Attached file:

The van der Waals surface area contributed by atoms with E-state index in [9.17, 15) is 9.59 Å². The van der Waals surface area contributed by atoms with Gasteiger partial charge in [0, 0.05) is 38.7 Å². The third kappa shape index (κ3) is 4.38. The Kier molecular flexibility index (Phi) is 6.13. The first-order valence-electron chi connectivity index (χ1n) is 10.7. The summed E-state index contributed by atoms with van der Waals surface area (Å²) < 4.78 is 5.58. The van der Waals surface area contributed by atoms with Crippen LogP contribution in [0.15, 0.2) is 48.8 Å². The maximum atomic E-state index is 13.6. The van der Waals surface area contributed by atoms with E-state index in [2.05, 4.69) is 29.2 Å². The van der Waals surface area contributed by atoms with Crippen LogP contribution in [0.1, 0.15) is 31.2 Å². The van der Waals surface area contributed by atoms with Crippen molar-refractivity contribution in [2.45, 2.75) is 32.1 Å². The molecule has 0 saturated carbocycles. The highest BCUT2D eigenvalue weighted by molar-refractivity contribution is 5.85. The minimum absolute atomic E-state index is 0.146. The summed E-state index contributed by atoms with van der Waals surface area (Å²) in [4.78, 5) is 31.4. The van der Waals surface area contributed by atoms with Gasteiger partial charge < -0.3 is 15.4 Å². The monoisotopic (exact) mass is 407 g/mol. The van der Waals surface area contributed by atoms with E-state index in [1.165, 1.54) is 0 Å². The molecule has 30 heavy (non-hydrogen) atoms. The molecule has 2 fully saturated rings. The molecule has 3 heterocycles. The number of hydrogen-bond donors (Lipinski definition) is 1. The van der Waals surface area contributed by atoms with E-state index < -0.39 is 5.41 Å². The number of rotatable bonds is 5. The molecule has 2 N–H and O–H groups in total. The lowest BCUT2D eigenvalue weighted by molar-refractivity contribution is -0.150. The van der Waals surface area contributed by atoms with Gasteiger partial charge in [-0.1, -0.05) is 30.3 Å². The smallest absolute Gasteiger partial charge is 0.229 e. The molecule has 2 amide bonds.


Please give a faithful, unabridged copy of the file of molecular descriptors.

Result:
The van der Waals surface area contributed by atoms with E-state index in [9.17, 15) is 9.59 Å². The van der Waals surface area contributed by atoms with Gasteiger partial charge in [0, 0.05) is 38.7 Å². The third kappa shape index (κ3) is 4.38. The Kier molecular flexibility index (Phi) is 6.13. The first-order valence-electron chi connectivity index (χ1n) is 10.7. The summed E-state index contributed by atoms with van der Waals surface area (Å²) < 4.78 is 5.58. The van der Waals surface area contributed by atoms with Crippen LogP contribution in [0.15, 0.2) is 48.8 Å². The maximum atomic E-state index is 13.6. The van der Waals surface area contributed by atoms with E-state index in [2.05, 4.69) is 29.2 Å². The van der Waals surface area contributed by atoms with Crippen LogP contribution in [0.1, 0.15) is 31.2 Å². The van der Waals surface area contributed by atoms with Crippen molar-refractivity contribution in [2.45, 2.75) is 32.1 Å². The molecule has 0 saturated carbocycles. The highest BCUT2D eigenvalue weighted by molar-refractivity contribution is 5.85. The minimum absolute atomic E-state index is 0.146. The summed E-state index contributed by atoms with van der Waals surface area (Å²) in [4.78, 5) is 31.4. The van der Waals surface area contributed by atoms with Gasteiger partial charge < -0.3 is 15.4 Å². The monoisotopic (exact) mass is 407 g/mol. The van der Waals surface area contributed by atoms with E-state index in [1.165, 1.54) is 0 Å². The molecule has 30 heavy (non-hydrogen) atoms. The molecule has 2 fully saturated rings. The molecule has 3 heterocycles. The number of hydrogen-bond donors (Lipinski definition) is 1. The van der Waals surface area contributed by atoms with E-state index < -0.39 is 5.41 Å². The number of rotatable bonds is 5. The molecule has 2 N–H and O–H groups in total. The lowest BCUT2D eigenvalue weighted by molar-refractivity contribution is -0.150. The van der Waals surface area contributed by atoms with Gasteiger partial charge in [-0.1, -0.05) is 30.3 Å². The smallest absolute Gasteiger partial charge is 0.229 e. The molecule has 2 amide bonds.